California shipping allowed without pipeline management challenge

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California shipping allowed without pipeline management challenge: report
  • California’s transmission permitting process is insufficient to efficiently review the number of new pipeline transmission projects in the state, according to a new report from the Center for Energy Efficiency and Renewable Technologies and GridLab.
  • Like the rest of the country, California is seeing more investment in clean energy projects, thanks in part to the federal Inflation Reduction Act and the bipartisan Infrastructure Act, the report’s authors said. But the number of potential projects has been overwhelmed by the California Independent System Operator’s interconnection processes, they said.
  • “Without the necessary transmission, it would be a big failure of the clean energy transition,” said Ed Smeloff, a CEERT consultant. “We need to build 7,000 MW to 8,000 MW of clean energy to meet SB 100’s zero-carbon goal.” SB 100 requires that the state’s electricity sales be entirely supplied by renewable energy and zero-carbon resources by 2045.

Dive Insights:

On the one hand, the CEERT and Gridlab report found that the California Independent System Operator has improved its transmission planning processes with a new “zonal” method of coordinating transmission planning, interconnection queuing, and resource acquisition, which experts expect will help reduce interconnection demand. how many

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At the same time, “California’s transmission growth has not kept pace with reliable and clean energy needs over the past decade,” said the report’s authors.

The most immediate concern identified in the report is the California Public Utilities Commission’s permitting process, Smeloff said. The agency’s approval processes, outlined in its General Order 131-D, include a need analysis for the transmission project as well as an economic and environmental impact assessment. However, this need-determination process has made project approval times longer for years, according to the report.

“Part of the problem is that this process comes from a period of time when we don’t do a lot of transmission because the increase in load is relatively moderate or almost non-existent, so it is no longer in practice,” explained Smeloff.

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California lawmakers are advancing several pieces of legislation this year to reform the California Public Utilities Commission’s transmission permitting process and speed up the steps to start construction. This includes two bills—SB 420 and SB 619—that were vetoed by Gov. Gavin Newsom, D, who noted in a veto message that he will direct a separate infrastructure strike group to accelerate the development of electricity infrastructure. SB 420 would have raised the voltage threshold for transmission projects that require a CPUC permit, while SB 619 would have allowed project applicants to request an expedited environmental review by the California Energy Commission.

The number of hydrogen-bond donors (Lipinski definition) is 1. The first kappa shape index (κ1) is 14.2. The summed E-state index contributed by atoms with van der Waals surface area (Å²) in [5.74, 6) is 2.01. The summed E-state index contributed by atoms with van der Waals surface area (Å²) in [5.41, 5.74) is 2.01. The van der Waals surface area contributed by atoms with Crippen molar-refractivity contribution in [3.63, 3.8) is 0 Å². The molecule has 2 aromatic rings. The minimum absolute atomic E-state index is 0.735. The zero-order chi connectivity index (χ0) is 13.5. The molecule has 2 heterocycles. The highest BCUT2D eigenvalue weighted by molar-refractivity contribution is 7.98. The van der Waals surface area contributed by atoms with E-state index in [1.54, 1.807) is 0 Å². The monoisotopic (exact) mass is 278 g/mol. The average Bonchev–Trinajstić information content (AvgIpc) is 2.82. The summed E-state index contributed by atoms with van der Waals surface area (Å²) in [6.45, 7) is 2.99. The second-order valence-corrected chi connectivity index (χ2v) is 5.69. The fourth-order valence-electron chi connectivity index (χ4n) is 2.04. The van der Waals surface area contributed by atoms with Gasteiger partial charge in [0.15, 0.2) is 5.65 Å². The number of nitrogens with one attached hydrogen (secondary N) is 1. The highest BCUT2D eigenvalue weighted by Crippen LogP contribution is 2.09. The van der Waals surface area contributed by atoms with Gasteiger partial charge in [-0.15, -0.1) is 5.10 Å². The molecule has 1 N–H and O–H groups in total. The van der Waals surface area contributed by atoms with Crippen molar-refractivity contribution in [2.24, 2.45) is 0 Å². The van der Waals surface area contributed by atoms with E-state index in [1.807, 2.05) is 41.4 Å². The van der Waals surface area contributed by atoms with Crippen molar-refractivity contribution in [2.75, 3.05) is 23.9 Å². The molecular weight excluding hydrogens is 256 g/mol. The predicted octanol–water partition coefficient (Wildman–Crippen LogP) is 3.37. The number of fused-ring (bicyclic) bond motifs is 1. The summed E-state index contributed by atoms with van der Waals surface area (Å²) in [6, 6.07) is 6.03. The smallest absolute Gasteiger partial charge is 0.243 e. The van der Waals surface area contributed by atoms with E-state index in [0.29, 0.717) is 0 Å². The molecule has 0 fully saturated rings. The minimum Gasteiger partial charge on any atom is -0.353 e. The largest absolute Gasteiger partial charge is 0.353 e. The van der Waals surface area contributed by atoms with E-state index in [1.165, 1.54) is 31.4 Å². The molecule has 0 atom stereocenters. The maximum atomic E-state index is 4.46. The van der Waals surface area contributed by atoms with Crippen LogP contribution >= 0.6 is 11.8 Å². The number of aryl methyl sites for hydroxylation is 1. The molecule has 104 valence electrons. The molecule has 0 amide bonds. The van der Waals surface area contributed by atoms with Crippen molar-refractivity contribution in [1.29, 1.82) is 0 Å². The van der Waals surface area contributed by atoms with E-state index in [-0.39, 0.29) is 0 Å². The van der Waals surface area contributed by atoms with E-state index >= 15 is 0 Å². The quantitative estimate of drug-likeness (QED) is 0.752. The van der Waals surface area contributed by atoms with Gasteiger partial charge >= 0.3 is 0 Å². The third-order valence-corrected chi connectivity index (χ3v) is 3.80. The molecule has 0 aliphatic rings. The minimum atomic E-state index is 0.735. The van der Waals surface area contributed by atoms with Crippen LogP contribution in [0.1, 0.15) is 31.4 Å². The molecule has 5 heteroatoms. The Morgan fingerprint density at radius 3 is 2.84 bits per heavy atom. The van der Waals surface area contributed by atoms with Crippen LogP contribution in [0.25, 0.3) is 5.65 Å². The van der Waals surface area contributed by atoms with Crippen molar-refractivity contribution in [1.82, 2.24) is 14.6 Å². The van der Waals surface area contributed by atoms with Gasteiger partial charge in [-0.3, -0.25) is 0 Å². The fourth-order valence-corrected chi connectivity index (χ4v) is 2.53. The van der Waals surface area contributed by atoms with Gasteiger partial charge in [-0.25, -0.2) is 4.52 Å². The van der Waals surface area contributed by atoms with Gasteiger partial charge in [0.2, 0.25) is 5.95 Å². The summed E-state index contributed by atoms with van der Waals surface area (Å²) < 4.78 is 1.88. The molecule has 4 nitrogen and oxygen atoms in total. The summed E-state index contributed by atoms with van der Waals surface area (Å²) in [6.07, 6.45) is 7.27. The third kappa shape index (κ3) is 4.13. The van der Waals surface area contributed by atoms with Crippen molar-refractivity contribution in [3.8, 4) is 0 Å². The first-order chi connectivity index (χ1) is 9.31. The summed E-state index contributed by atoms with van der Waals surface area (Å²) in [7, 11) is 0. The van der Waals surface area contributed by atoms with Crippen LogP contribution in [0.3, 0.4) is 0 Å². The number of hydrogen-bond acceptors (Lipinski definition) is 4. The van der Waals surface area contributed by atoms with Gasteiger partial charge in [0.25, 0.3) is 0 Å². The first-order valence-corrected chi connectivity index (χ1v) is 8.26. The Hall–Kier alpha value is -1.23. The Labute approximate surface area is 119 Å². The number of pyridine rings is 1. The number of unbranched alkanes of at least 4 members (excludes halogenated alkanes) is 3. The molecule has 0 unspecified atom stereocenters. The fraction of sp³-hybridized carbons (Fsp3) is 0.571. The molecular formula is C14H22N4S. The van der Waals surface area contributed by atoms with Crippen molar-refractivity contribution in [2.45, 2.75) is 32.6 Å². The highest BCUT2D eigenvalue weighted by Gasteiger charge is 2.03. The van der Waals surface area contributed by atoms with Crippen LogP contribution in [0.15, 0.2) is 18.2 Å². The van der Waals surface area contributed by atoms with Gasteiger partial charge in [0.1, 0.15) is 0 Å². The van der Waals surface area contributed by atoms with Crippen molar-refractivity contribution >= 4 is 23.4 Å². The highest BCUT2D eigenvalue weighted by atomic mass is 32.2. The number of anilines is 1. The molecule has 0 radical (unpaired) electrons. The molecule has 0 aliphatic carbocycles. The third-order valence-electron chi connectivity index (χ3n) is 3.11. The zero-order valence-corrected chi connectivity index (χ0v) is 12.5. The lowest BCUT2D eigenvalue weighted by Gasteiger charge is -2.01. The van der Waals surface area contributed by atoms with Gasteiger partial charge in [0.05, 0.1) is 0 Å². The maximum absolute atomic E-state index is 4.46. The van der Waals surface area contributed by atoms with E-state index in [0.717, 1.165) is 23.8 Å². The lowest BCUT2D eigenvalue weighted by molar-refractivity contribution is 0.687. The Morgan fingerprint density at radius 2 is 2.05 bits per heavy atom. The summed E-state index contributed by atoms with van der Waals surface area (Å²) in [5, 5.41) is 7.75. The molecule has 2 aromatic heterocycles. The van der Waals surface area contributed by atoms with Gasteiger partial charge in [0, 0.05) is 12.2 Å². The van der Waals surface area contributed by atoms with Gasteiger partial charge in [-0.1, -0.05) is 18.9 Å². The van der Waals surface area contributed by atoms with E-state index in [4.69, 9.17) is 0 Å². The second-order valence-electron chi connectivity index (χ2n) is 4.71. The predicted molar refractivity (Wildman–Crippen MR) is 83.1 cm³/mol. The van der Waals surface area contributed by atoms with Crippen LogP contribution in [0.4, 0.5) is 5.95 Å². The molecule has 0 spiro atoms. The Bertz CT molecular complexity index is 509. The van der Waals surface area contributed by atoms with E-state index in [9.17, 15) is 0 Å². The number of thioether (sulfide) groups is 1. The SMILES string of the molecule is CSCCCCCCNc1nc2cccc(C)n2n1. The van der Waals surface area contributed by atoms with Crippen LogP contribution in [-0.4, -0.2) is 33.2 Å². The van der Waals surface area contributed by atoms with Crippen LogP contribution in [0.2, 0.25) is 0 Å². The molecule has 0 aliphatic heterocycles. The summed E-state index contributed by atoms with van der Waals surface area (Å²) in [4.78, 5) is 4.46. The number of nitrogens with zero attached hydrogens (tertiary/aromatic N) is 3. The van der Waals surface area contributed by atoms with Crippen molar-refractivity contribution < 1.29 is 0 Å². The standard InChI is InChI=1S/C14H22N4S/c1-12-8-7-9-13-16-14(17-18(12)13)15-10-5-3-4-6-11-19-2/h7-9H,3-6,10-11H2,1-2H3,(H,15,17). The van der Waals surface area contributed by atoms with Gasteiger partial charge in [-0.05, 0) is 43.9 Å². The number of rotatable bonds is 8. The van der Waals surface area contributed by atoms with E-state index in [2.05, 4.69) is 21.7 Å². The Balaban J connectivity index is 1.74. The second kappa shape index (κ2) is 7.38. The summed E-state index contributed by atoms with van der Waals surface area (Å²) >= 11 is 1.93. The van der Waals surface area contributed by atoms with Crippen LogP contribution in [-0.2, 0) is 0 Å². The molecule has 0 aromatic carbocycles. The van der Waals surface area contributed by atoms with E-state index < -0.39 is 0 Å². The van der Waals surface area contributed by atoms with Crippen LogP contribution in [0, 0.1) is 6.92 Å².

“The vetoes of SB 420 and SB 619 put the issue of transmission permitting reform directly before the CPUC,” the report said.

In addition to emphasizing the need to reform the CPUC shipping permit process, the report’s authors also urged the state legislature to take a more active role in passing permit reform. , including the consideration of a renewable energy transmission authority to take up these issues.

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The major challenge in implementing this and other recommendations in the report is to get the senior leadership of the governor’s office and CPUC to understand that it is urgently needed, said Smeloff.

CAISO has not had a chance to thoroughly review the report, spokeswoman Anne Gonzales said in an email. He points out, however, that the report cites the operator’s delivery plan for May 2023, as well as describing the purpose of the initiative to improve the interconnection process, which focuses on making broader changes in the procurement process. on the state of resources, plans for transmission, and interconnect projects.

The CPUC did not respond to a request for comment.